Thursday, 27 September 2012

Sign of the Cross

The Cross is everywhere. The symbol of Christianity was based on a Roman instrument of torture, but the geometry of the Cross is so simple and universal that it speaks to everyone.

The figure of a human being with arms outstretched conjures the idea that the human person is the expression and reflection of the whole world – a microcosm. The cosmos is marked with a cross. The two lines meeting at right angles are the simplest way to locate a point, to fix a coordinate. The two dimensions of the plane surface receive from the cross a central point, or emanate from it. Stand it vertically and it represents the intersection of our reality with the hierarchy of others above and below us. 

All of this is going on when Christ carries the wood of the Cross to Calvary, where it is assembled and raised up to make the paradoxical throne from which he reigns in the midst of our darkness and pain. With him upon it, and his blood running down it, this simple wooden gibbet becomes the Tree of Life that ends our exile from Eden’s garden.

But we have to go through it, as one might go through a doorway. Christ dies on the Cross not so that we don’t have to, but so that he can be with us when we die. Because he dies like us, we don’t have to let go of his hand in death – or if we do he will hold us, to bring us back to life. He accompanies us, goes ahead of us, follows us, to rescue us. Death is a baptism; it is an Epiphany. The blood and water that pours from the Lord’s side into the chalice of the world is the sacred river of life, the river that runs through the heavenly city in the Book of Revelation.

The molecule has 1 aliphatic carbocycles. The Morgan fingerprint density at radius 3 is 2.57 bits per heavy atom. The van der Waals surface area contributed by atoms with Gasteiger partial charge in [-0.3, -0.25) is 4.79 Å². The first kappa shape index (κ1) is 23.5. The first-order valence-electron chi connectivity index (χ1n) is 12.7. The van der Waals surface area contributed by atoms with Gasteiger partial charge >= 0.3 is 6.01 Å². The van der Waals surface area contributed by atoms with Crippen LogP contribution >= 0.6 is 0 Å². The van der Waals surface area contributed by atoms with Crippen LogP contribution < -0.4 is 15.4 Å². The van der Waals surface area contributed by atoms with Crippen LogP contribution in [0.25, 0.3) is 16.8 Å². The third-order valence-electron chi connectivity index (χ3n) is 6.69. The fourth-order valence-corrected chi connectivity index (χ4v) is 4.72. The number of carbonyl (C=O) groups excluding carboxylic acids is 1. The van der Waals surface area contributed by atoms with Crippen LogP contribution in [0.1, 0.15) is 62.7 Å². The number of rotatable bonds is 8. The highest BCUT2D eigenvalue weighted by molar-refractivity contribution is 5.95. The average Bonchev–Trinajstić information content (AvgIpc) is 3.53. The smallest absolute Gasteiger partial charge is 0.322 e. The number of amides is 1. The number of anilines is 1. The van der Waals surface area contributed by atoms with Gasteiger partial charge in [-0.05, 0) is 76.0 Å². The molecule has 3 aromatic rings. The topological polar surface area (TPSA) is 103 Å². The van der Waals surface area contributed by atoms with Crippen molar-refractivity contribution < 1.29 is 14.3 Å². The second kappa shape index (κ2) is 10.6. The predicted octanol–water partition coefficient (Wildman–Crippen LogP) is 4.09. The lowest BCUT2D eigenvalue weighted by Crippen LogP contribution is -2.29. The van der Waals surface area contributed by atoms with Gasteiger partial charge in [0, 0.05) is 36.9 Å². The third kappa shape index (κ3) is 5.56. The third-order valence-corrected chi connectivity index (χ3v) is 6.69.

The Pleiades, shown here, are the seven daughters of the Titan Atlas, changed into stars by Zeus. The idea of making people immortal by changing them into stars is a powerful one. There is a sense in which our destiny lies in the heavens, and these bright points of light, shining so far above this vale of tears, represent something we aspire to, but can only become if we are touched and elevated by divine grace. The Cross, where heaven and earth meet, is the sign of that contact and elevation.

Friday, 14 September 2012

Prayer in Revelation

Since All Things Made New is largely on this topic, I'll just mention that the Pope gave some interesting talks on Prayer in the Book of Revelation at his General Audience earlier in September. Here is Part One, and Part Two.

Saturday, 8 September 2012


What is it about doorways that fascinates people? It isn't too hard to work it out. Everything that exists is in some degree a symbol, a message, a word. It speaks of something else. Poetry brings out and capitalizes upon that eloquence of things, that magical web of analogy. Jacques Maritain's book Creative Intuition in Art and Poetry is all about that. A doorway is a particularly potent symbol, because it represents the transition between two places, or two states of being. (I find it surprising there is not more about doors in Rene Guenon's Symbols of Sacred Science.)

A closed door confronts us with mystery, a locked door with a secret. A door is designed for a human being to pass through, so the change of state or the mystery is something pertaining to the person as a whole. Doorways humanize a building by showing the point of entry, accommodating the building to the human form and to human use. Traditionally they are decorated and framed and embellished in ways that emphasize their symbolic function – steps leading up to the threshold, an arch or frieze above, pillars or statues on either side, these are not merely functional, or rather they refer to the symbolic and spiritual function of the door, which is to lead us towards our destiny. Death is a doorway; so is the birth canal. We may guess what lies on the other side, but we won't know for sure until we pass through.

Illustrations show the old door to the School of Metaphysics at the Bodleian Library, and the Romanesque entrance to St Mary's Church in Iffley, near Oxford. For more doors see here.